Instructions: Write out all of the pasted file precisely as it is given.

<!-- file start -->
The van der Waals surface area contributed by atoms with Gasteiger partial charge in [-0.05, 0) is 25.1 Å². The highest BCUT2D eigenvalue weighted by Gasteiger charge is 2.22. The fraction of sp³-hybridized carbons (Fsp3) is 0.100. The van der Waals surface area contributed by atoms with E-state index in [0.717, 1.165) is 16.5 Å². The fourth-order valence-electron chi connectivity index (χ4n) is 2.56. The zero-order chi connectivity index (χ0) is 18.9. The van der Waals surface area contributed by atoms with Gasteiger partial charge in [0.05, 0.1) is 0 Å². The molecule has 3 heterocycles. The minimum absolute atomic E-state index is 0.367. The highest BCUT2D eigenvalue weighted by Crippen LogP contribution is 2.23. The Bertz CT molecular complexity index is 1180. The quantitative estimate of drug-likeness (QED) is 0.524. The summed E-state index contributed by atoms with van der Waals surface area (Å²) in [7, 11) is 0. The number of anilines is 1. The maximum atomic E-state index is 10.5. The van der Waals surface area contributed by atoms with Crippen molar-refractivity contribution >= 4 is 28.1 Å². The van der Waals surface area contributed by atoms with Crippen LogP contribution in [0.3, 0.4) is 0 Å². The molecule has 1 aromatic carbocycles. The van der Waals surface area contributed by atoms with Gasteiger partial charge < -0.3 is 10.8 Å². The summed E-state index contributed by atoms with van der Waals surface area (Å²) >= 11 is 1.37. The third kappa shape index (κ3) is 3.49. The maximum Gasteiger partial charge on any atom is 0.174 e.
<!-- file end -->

The van der Waals surface area contributed by atoms with Gasteiger partial charge in [-0.05, 0) is 25.1 Å². The highest BCUT2D eigenvalue weighted by Gasteiger charge is 2.22. The fraction of sp³-hybridized carbons (Fsp3) is 0.100. The van der Waals surface area contributed by atoms with E-state index in [0.717, 1.165) is 16.5 Å². The fourth-order valence-electron chi connectivity index (χ4n) is 2.56. The zero-order chi connectivity index (χ0) is 18.9. The van der Waals surface area contributed by atoms with Gasteiger partial charge in [0.05, 0.1) is 0 Å². The molecule has 3 heterocycles. The minimum absolute atomic E-state index is 0.367. The highest BCUT2D eigenvalue weighted by Crippen LogP contribution is 2.23. The Bertz CT molecular complexity index is 1180. The quantitative estimate of drug-likeness (QED) is 0.524. The summed E-state index contributed by atoms with van der Waals surface area (Å²) in [7, 11) is 0. The number of anilines is 1. The maximum atomic E-state index is 10.5. The van der Waals surface area contributed by atoms with Crippen molar-refractivity contribution >= 4 is 28.1 Å². The van der Waals surface area contributed by atoms with Crippen LogP contribution in [0.3, 0.4) is 0 Å². The molecule has 1 aromatic carbocycles. The van der Waals surface area contributed by atoms with Gasteiger partial charge < -0.3 is 10.8 Å². The summed E-state index contributed by atoms with van der Waals surface area (Å²) >= 11 is 1.37. The third kappa shape index (κ3) is 3.49. The maximum Gasteiger partial charge on any atom is 0.174 e.